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The Ministry of Labour has laid three charges against Kensington Village in London, Ont., under the Occupational Health and Safety Act.Mark Spowart/The Canadian Press

The Ontario government has taken the unprecedented step of charging a nursing home with workplace safety violations, after a COVID-19 outbreak last year left eight residents and one staff member dead.

The charges come as Long-Term Care Minister Rod Phillips pledged to strengthen the province’s oversight of nursing homes, including unannounced inspections. The government plans to unveil new accountability legislation on Thursday.

“What we will see is a different culture in terms of enforcement,” Mr. Phillips said at a news conference on Tuesday. “We want to get ahead of problems.”

The government will spend $20-million to hire almost 200 additional long-term care inspectors by next fall, as part of a plan to reinstate an oversight regime largely dismantled by Premier Doug Ford in 2018. The province currently has 156 inspectors.

The Ministry of Labour, meanwhile, quietly laid three charges on Sept. 2 against Kensington Village in London, Ont., under the Occupational Health and Safety Act. One of the charges accuses the home of “knowingly furnishing an inspector with false information,” the ministry said, declining to elaborate.

The maximum penalty for each offence, if convicted, is a fine of $1.5-million.

The charges in Provincial Offences Court are the first time the Ontario government has taken enforcement action against any home since the onset of the coronavirus pandemic in March, 2020, which has devastated the sector. COVID-19 has killed 3,824 residents and 13 employees to date.

Kensington Village “has always strived to provide, and maintain, a safe workplace for all our employees,” Tracie Klisht, executive director of the home, said in an e-mail. Sharon Village Care Homes owns the 78-bed for-profit home.

The Ontario Nurses Association revealed the charges against Kensington in a news release on Tuesday. The ONA alleged that the home did not have a sufficient stockpile of personal protective equipment, including N95 face masks.

Brian Beattie, a registered nurse at the home, died on May 12, 2020, during the outbreak.

“He was the guy who fought so hard to get PPE in there,” ONA president Vicki McKenna said in an interview. “This is a place where they were wearing garbage bags over their uniforms because they didn’t have proper gowns.”

Ms. Klisht said in her e-mail that the charges are not related to any employee’s death nor the availability of PPE for staff and residents. “Any suggestion otherwise is misleading and a disservice to our staff and families,” she said, referring additional questions to the company’s lawyer.

Jane Meadus, a lawyer at the Advocacy Centre for the Elderly in Toronto, wondered why the government has targeted Kensington when nothing has been done to address the thousands of residents who died in Ontario in other virus-stricken homes. “We’re not seeing any charges with respect to that,” she said.

Mr. Phillips said the proposed oversight legislation would allow his ministry to address complaints and critical incidents through unannounced, unscheduled inspections. And he promised new inspectors would include those with investigative backgrounds to probe more complex cases and have the ability to lay provincial offenses charges.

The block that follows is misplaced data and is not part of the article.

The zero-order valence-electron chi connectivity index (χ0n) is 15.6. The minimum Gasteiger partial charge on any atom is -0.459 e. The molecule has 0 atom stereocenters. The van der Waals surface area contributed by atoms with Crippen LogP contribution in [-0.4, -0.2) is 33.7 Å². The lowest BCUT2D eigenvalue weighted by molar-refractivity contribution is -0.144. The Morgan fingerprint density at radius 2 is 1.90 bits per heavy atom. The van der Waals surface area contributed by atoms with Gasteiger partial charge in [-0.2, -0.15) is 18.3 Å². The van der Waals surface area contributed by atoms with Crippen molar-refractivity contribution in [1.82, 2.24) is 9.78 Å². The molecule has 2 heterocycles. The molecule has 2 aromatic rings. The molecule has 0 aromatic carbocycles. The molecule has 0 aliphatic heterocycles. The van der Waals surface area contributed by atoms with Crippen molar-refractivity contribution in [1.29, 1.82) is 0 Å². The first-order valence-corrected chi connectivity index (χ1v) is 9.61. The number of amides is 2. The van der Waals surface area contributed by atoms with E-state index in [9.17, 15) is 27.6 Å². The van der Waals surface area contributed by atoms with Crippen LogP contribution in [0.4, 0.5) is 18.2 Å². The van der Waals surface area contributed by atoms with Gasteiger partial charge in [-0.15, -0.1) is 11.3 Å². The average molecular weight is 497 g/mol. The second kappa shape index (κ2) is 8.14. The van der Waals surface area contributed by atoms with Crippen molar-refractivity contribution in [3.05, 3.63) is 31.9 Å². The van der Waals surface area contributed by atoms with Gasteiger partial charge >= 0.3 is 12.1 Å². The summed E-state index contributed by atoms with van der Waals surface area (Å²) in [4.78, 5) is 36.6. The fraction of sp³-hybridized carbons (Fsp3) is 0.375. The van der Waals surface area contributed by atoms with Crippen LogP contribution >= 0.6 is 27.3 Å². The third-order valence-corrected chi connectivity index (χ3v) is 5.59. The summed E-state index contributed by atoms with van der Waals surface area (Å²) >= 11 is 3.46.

“These measures will help us better identify and resolve problems, increase enforcement and ensure that residents are kept safe,” Mr. Phillips said.

Shortly after the Progressive Conservatives entered office in 2018, the ministry all but eliminated wide-ranging inspections, focusing instead on responding to critical incidents and complaints.

Prior to then, the ministry conducted comprehensive inspections of most homes in 2015, 2016 and 2017. These resident quality inspections (RQI) were in addition to those triggered by complaints from residents or their families, or by critical incidents that homes must report, such as injuries. In 2019, only nine of the province’s 627 nursing homes received RQIs.

“We’re fixing long-term care ... I guess implicit in that is the fact that it was not working the way it should have,” Mr. Phillips said on Tuesday.

Asked about the charges at Kensington Village, Mr. Phillips said he cannot comment on a matter before the courts but added that he would like to see inspectors in his ministry work more collaboratively with those in the Labour Ministry.

Lisa Levin, CEO of AdvantAge Ontario, a group that represents municipal and not-for-profit long-term care homes, said tough measures are necessary to deal with bad actors in the sector, but she expressed concern that increased inspections could cause a chronically understaffed system to collapse.

“Introducing this new enforcement regime without the proper staff in place seriously risks destabilizing homes further,” she said in a statement. “It will drive well-intentioned staff, management and volunteer boards out,” she said. “If inspections and punishment come before education and staffing, there is a risk the rest of the system will crash. It is critical that homes be given time and resources to hire additional front-line health care staff and fully understand the new requirements.”

NDP Leader Andrea Horwath accused the government of protecting the “worst players” in long-term care, and said there need to be consequences for a “flagrant” lack of enforcement of regulations and rules.

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